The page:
Lessons learned in Xiamen, a primer:
Our two-day trip to Bangkok to see friends was supposed to end in a flight back to Macau, but the flight was cancelled because of a typhoon. So, we walked into the office of the Thai budget airline we were flying and asked where else they flew in China. The answer? “Xiamen. Next flight leaves in an hour.” “Great,” Colin said, and changed our tickets. At which point, I opened up the Rough Guide to find Xiamen on the map. Oh, so that’s where we’re going, I thought. Which brings me to
Lesson One: You can’t get what you want, so hope you like what you get.
Traveling through China with no grasp of spoken or written Chinese quickly brings you to a land of zero control and constant surprise, with sometimes wonderful consequences. For example, our first night in Xiamen, we walk into a street café at midnight and point to line in our phrasebook – “What are your local specialties?” An hour later, full of freshly killed (trust me) frog, eel, clams, and fish, we we’re delighted. It wasn’t what we had planned to eat, necessarily, but it was wonderful.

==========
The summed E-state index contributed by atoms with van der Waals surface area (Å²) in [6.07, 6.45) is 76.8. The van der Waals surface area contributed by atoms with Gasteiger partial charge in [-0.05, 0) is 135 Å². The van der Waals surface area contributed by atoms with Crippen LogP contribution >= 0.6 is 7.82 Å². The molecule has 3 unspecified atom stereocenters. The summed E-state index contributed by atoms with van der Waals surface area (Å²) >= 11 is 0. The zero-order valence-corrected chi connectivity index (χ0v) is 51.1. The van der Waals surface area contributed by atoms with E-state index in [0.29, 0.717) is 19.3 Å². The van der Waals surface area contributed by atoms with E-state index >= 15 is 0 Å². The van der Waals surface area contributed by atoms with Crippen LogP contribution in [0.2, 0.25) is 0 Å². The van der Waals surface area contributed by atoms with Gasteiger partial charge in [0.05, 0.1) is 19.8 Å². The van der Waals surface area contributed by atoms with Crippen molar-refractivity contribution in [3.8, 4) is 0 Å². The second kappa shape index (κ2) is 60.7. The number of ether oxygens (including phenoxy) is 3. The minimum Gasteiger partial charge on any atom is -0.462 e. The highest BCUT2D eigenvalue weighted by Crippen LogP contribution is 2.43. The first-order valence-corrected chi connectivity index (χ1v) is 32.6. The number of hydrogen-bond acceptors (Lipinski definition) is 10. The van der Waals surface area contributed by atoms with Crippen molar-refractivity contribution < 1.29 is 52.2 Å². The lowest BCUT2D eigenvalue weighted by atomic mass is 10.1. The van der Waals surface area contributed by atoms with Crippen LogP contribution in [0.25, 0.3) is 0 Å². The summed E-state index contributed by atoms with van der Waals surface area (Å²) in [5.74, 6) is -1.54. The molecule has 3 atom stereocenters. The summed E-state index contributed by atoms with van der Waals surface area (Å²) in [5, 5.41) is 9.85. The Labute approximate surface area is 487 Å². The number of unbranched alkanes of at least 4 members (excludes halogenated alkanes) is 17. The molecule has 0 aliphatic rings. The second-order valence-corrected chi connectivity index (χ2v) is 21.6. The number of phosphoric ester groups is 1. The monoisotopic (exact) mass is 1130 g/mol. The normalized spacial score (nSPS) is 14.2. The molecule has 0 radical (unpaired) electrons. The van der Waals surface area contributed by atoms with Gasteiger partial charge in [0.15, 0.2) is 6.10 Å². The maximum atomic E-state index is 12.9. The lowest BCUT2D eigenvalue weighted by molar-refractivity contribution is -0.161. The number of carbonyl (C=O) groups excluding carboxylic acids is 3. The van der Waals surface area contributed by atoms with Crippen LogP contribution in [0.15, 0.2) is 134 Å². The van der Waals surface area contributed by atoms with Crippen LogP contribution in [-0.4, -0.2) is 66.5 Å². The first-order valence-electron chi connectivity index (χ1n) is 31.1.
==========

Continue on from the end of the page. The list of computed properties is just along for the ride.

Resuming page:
Lesson Two: When in doubt, follow everybody else.
There is a ferry from Xiamen to the nearby Gulangyu Island, a pretty and popular tourist spot full of colonial architecture. When Colin and I reach the dock, we (at my urging) follow the (rare) English sign saying “Gulangyu Island Ferry.” We end up on a ferry with perhaps three other people. Next to us is a ferry with perhaps one hundred people. I start to wonder if we’re on the wrong ferry. A new ferry arrives next to us. Tons of people start streaming on. I wonder more anxiously. At this point, a man on our ferry hands us a pair of binoculars and communicates that we are on a 40-minute ferry ride to look at Taiwan through binoculars. In the remnants of a typhoon. At which point we leave and go follow everybody else.
Lesson Three: Chinese TV is nuts.
The English-language programming is edited so poorly that it’s difficult to follow a movie you’ve already seen and is being broadcast in English. The Chinese programming has fascinating ads for the Community Party featuring violinists in red-sequined bikinis and beautiful young women singing a pop song about the wonders of the CCP, as images of the Forbidden City swirl in the background. Although, silly as I find it, I have to admit the US invented the patriotic bikini, so I probably shouldn’t be talking.